greener products

When we moved to Boston, I began having more issues with blemishes. I blame the climate. It was frustrating but manageable, until last year when I stopped regulating my hormones with a pill—after almost five years, I was finally fed up with the side effects. I tried both eco-friendly and not-so-eco-friendly acne solutions, and became militant about hydration and changing pillow cases at least once a week. But it just kept getting worse, and the blemishes were becoming painful. I finally went to a dermatologist and came home with a prescription. It cleared things up, but I wasn't thrilled about some of the ingredients and warnings.

Meanwhile, I discovered Follain. Tara recommended Shamanuti's charcoal cleanser, seaweed toner, and face oil moisturizer, which have worked well for me. Since my prescription brought my face back to a good place, I am hoping my current routine can maintain it. If not, I know Tara has a few other products I can try before I resort to refilling those prescriptions. I also use a honey and cinnamon mask when I remember. Yes, I smear honey, which is antibacterial and loaded with lots of healthy things your skin can absorb, on my barely damp face and leave it for at least ten minutes.

I don't wear much makeup, so I wasn't motivated to spend extra money on new products. But after I developed an allergic reaction to my eye shadow, I made the switch to organic and have had no issues. I know I could improve on a few of these product choices (Mineral Fusion in general and Burt's Bees lip balm get low scores on GoodGuide), but makeup is a slow turnover for me. I'll get there eventually, most likely via Follain. Currently I use Jane Iredale dream tint moisturizer with SPF (purchased at Follain), Mineral Fusion blush, and Burt's Bees beeswax lip balm. For special events, I add Mineral Fusion mascara, and bareMinerals foundation and eye shadow (I picked up a couple samples at Sephora, but now use eye shadow so infrequently I haven't actually purchased any yet). And coconut oil works great as makeup remover.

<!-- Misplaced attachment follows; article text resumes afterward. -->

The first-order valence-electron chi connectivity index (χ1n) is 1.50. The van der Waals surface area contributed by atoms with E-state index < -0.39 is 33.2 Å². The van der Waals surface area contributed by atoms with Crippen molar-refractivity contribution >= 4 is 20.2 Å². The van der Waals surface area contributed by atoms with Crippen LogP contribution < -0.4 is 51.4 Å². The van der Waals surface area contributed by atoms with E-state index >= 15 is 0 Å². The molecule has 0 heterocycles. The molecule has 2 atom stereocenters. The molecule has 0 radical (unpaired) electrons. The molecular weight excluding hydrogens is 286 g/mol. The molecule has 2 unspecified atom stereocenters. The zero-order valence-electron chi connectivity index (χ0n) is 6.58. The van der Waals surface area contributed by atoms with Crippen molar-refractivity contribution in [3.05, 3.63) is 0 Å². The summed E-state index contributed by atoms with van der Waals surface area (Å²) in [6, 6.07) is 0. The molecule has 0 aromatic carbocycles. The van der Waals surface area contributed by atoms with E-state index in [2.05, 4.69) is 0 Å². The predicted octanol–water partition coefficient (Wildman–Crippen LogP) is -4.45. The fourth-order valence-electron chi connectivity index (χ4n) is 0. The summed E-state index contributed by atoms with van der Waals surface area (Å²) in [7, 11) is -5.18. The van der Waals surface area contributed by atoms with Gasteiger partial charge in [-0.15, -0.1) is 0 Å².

greener products

For cleaning, I love Method everything. I looked into homemade cleaners to save cash and space, but the experiment fell short of my expectations. Then I discovered Method products are generally ranked very high on GoodGuide for not only the greenness of their products, but also their commitment to the environment and society. Plus the products look good and smell even better. Sold. The only non-Method cleaning product we use is Trader Joe's dishwashing detergent, because it's cheap and we're happy with it. (I recently have heard good things about Better Life, which gets equally high GoodGuide ratings for ingredients, and plan to give them a try.)

Method favorites: sweet water hand wash, daily shower spray, antibacterial toilet cleaner, fresh air laundry detergent, squirt + mop wood floor cleaner (almond scented and floors are oh so shiny!), clementine all-purpose cleaner, and lemon mint dish soap.

It's not easy for me to get all of these products locally (particularly the extra eco-friendly refills), so I often buy from SOAP.com. Orders of $49 or more ship free, and if you're new, you can use ANNA7968 to get 20% off your first order. I personally don't get any perks when anyone uses this code, but every referral donates up to $30 to the FEED foundation.

And that's it! All of the products in our bathroom and kitchen. I know there is always room for improvement, and going green looks different for everyone, but I'm so thankful I've gotten to a place where I'm happy with both the greenness and effectiveness of the products I use.

If you're curious, we keep a running list of the green habits we've tried to incorporate into our life.